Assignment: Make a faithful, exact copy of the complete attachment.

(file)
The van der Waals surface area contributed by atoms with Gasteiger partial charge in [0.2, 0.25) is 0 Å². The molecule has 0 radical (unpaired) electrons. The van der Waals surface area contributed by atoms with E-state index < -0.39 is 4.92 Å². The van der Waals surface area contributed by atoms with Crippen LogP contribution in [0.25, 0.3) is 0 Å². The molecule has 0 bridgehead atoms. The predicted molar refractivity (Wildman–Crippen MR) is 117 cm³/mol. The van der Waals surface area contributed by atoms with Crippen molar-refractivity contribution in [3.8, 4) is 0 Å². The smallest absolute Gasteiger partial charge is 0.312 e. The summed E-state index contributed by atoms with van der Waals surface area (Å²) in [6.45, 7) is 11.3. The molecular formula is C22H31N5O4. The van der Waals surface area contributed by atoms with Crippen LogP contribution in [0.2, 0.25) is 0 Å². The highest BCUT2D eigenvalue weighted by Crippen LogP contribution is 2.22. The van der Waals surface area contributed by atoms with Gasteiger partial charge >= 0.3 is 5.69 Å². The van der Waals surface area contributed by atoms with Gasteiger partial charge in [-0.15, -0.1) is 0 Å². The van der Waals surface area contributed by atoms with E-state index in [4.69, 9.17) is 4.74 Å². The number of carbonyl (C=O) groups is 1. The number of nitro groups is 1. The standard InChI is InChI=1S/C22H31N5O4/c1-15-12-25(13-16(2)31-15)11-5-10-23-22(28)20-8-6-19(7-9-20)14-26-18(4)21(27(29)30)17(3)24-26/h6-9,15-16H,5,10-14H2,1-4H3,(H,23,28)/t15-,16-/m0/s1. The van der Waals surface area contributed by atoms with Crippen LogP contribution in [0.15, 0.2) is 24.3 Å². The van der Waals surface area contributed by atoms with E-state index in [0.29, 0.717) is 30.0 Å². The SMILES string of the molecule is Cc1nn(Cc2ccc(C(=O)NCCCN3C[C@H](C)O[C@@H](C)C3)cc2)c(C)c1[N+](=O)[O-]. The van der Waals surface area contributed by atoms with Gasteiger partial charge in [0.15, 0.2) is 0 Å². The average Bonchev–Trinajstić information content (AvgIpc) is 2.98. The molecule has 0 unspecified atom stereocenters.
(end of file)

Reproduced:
The van der Waals surface area contributed by atoms with Gasteiger partial charge in [0.2, 0.25) is 0 Å². The molecule has 0 radical (unpaired) electrons. The van der Waals surface area contributed by atoms with E-state index < -0.39 is 4.92 Å². The van der Waals surface area contributed by atoms with Crippen LogP contribution in [0.25, 0.3) is 0 Å². The molecule has 0 bridgehead atoms. The predicted molar refractivity (Wildman–Crippen MR) is 117 cm³/mol. The van der Waals surface area contributed by atoms with Crippen molar-refractivity contribution in [3.8, 4) is 0 Å². The smallest absolute Gasteiger partial charge is 0.312 e. The summed E-state index contributed by atoms with van der Waals surface area (Å²) in [6.45, 7) is 11.3. The molecular formula is C22H31N5O4. The van der Waals surface area contributed by atoms with Crippen LogP contribution in [0.2, 0.25) is 0 Å². The highest BCUT2D eigenvalue weighted by Crippen LogP contribution is 2.22. The van der Waals surface area contributed by atoms with Gasteiger partial charge >= 0.3 is 5.69 Å². The van der Waals surface area contributed by atoms with Gasteiger partial charge in [-0.15, -0.1) is 0 Å². The van der Waals surface area contributed by atoms with E-state index in [4.69, 9.17) is 4.74 Å². The number of carbonyl (C=O) groups is 1. The number of nitro groups is 1. The standard InChI is InChI=1S/C22H31N5O4/c1-15-12-25(13-16(2)31-15)11-5-10-23-22(28)20-8-6-19(7-9-20)14-26-18(4)21(27(29)30)17(3)24-26/h6-9,15-16H,5,10-14H2,1-4H3,(H,23,28)/t15-,16-/m0/s1. The van der Waals surface area contributed by atoms with Crippen LogP contribution in [0.15, 0.2) is 24.3 Å². The van der Waals surface area contributed by atoms with E-state index in [0.29, 0.717) is 30.0 Å². The SMILES string of the molecule is Cc1nn(Cc2ccc(C(=O)NCCCN3C[C@H](C)O[C@@H](C)C3)cc2)c(C)c1[N+](=O)[O-]. The van der Waals surface area contributed by atoms with Gasteiger partial charge in [0.15, 0.2) is 0 Å². The average Bonchev–Trinajstić information content (AvgIpc) is 2.98. The molecule has 0 unspecified atom stereocenters.